The asset recovery provisions of the United Nations Convention Against Corruption make it one of the most consequential international agreements of the past 50 years. Prior to UNCAC, the law of “finders keepers” applied when the proceeds of a crime committed in one state were discovered in a second. If the second state caught thieves with a sack of cash stolen from a bank in the first state, the first state could ask that the money be returned. But the second state had no obligation to return it.
UNCAC repeals “finders keepers” for corruption offenses. It makes the return of assets stolen from a state party through corruption “a fundamental principle of this Convention” and obliges state parties to “afford one another the widest measure of cooperation and assistance in this regard” (article 51). When the requesting state’s title to the assets is clear, its courts have issued a final order confiscating them, and that order has been given effect by the holding state’s courts, return is immediate (article 57(3)). In all other cases, return is made pursuant to “mutually acceptable arrangements on a case-by-case basis” (article 57(5)).
From their first meeting in December 2006, parties to the convention have focused on how well the asset recovery provisions are working in practice. At that meeting, they created an open-ended working group “to advise and assist” them “in the implementation of [the convention] mandate on the return of proceeds of corruption.” At every meeting up to and including the most recent one in 2017, the parties have directed the working group to continue investigating the efficacy of the asset recovery articles with an eye on how they can be improved. Yet at no time have the parties ordered the first and most important step in assessing their effectiveness.
They have yet to demand the creation of a comprehensive list of asset recovery cases concluded or in process since the convention came into force. Almost 15 years after the convention came into force, there is still no database the working group, state parties, or independent analysts can consult which lists each the country to which assets were returned, the countries from which they were returned, the amount, the UNCAC provision or provisions governing the return, the text of any article 57(5) agreement, the text of any final order or orders of confiscation, and other information that would help in evaluating how well the asset recovery chapter is working in practice and whether there are areas where it could be improved.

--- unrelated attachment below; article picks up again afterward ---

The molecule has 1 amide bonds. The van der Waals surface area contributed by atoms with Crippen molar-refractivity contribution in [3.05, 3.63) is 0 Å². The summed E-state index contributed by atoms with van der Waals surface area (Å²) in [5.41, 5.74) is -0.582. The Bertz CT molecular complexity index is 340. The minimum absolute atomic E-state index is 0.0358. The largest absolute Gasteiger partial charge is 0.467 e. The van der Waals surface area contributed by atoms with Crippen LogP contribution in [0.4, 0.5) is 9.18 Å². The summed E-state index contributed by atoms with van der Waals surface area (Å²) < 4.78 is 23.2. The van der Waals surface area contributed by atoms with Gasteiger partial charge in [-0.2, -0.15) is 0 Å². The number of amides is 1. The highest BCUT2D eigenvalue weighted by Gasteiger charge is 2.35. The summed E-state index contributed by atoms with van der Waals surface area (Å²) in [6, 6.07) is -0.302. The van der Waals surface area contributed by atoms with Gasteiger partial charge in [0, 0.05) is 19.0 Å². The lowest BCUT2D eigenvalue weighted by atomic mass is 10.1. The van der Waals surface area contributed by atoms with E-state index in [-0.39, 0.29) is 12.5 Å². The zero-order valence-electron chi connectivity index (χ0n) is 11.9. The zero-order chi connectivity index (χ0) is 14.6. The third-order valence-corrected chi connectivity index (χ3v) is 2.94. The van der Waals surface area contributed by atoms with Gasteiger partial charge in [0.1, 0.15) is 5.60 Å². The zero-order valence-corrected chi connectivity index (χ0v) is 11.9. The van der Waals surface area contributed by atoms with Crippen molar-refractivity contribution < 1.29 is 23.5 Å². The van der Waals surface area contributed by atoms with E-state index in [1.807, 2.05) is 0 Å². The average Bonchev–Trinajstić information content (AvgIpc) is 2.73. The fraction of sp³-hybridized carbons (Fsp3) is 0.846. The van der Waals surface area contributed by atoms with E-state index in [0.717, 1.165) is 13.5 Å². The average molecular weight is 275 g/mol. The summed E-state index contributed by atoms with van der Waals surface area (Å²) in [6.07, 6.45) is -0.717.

The closest to a complete list of cases is StAR’s “Asset Recovery Watch,” available on its web site. The data consist of international asset recovery cases initiated since 1980 that are completed or still underway. The data was initially assembled in 2011 from state parties’ responses to requests for information on any asset recovery in which they were involved. StAR supplemented the responses with information from various sources and has continued to update the database as time and resources permit. At present, the data contains information cases which together have resulted in more than $8.2 billion in stolen assets being frozen, confiscated, or repatriated.
But as StAR staff are the first to acknowledge, the data is not comprehensive and indeed on the first page of the Asset Recovery Watch web page, StAR asks users to submit information on additional cases or to fill in missing date on the cases listed. (Readers please take note and help.) For an expert meeting on asset recovery later this year, the U.N. Office on Drugs and Crime is also trying to gather information on asset return, and as a consumer of this information (I am preparing a background paper for the meeting), I can say the information to date is anything but complete.
StAR’s efforts to assemble a comprehensive data base on asset recovery cases suffers from the same problem as UNODC’s request for information for this year’s meeting. Both depend upon the willingness of state parties to voluntarily provide information on cases. Thus, as with UNODC’s request, the StAR data is only as complete as state parties’ responses permit. And to date, that permission has not been robust.
The parties to UNCAC should direct StAR and UNODC to assemble a complete list of asset repatriation cases. The more complete the information the international community has on asset repatriation, the better it can judge if any changes are required to increase recoveries. State parties should be urged in the strongest terms to be more forthcoming in response to requests for case data. StAR and UNODC should be provided funds to follow up when requests to state parties go unanswered and to subscribe to international databases that maintain records on asset recovery cases.
The successful operation of the asset recovery chapter is critical to UNCAC’s success and thus to the global fight against corruption. The creation of a comprehensive database on recovery cases is a long-overdue first step in assessing the chapter’s success.